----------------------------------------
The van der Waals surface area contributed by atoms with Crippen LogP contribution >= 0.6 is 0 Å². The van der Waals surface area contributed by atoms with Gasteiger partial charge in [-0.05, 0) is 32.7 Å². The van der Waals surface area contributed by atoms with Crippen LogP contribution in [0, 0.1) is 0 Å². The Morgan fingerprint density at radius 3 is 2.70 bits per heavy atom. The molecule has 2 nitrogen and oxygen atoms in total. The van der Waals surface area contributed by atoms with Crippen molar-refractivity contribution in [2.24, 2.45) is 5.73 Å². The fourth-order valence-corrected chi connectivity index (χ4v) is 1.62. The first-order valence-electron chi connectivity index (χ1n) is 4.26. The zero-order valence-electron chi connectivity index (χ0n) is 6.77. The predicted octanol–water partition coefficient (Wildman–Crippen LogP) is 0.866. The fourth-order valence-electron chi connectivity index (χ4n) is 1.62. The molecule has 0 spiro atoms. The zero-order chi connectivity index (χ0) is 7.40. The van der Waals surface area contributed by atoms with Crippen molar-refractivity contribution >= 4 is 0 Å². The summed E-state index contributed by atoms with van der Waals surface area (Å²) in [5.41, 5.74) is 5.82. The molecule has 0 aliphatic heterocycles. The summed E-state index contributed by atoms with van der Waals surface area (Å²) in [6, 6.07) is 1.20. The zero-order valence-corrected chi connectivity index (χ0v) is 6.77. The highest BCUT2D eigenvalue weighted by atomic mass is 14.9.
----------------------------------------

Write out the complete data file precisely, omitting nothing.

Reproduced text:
The van der Waals surface area contributed by atoms with Crippen LogP contribution >= 0.6 is 0 Å². The van der Waals surface area contributed by atoms with Gasteiger partial charge in [-0.05, 0) is 32.7 Å². The van der Waals surface area contributed by atoms with Crippen LogP contribution in [0, 0.1) is 0 Å². The Morgan fingerprint density at radius 3 is 2.70 bits per heavy atom. The molecule has 2 nitrogen and oxygen atoms in total. The van der Waals surface area contributed by atoms with Crippen molar-refractivity contribution in [2.24, 2.45) is 5.73 Å². The fourth-order valence-corrected chi connectivity index (χ4v) is 1.62. The first-order valence-electron chi connectivity index (χ1n) is 4.26. The zero-order valence-electron chi connectivity index (χ0n) is 6.77. The predicted octanol–water partition coefficient (Wildman–Crippen LogP) is 0.866. The fourth-order valence-electron chi connectivity index (χ4n) is 1.62. The molecule has 0 spiro atoms. The zero-order chi connectivity index (χ0) is 7.40. The van der Waals surface area contributed by atoms with Crippen molar-refractivity contribution >= 4 is 0 Å². The summed E-state index contributed by atoms with van der Waals surface area (Å²) in [5.41, 5.74) is 5.82. The molecule has 0 aliphatic heterocycles. The summed E-state index contributed by atoms with van der Waals surface area (Å²) in [6, 6.07) is 1.20. The zero-order valence-corrected chi connectivity index (χ0v) is 6.77. The highest BCUT2D eigenvalue weighted by atomic mass is 14.9.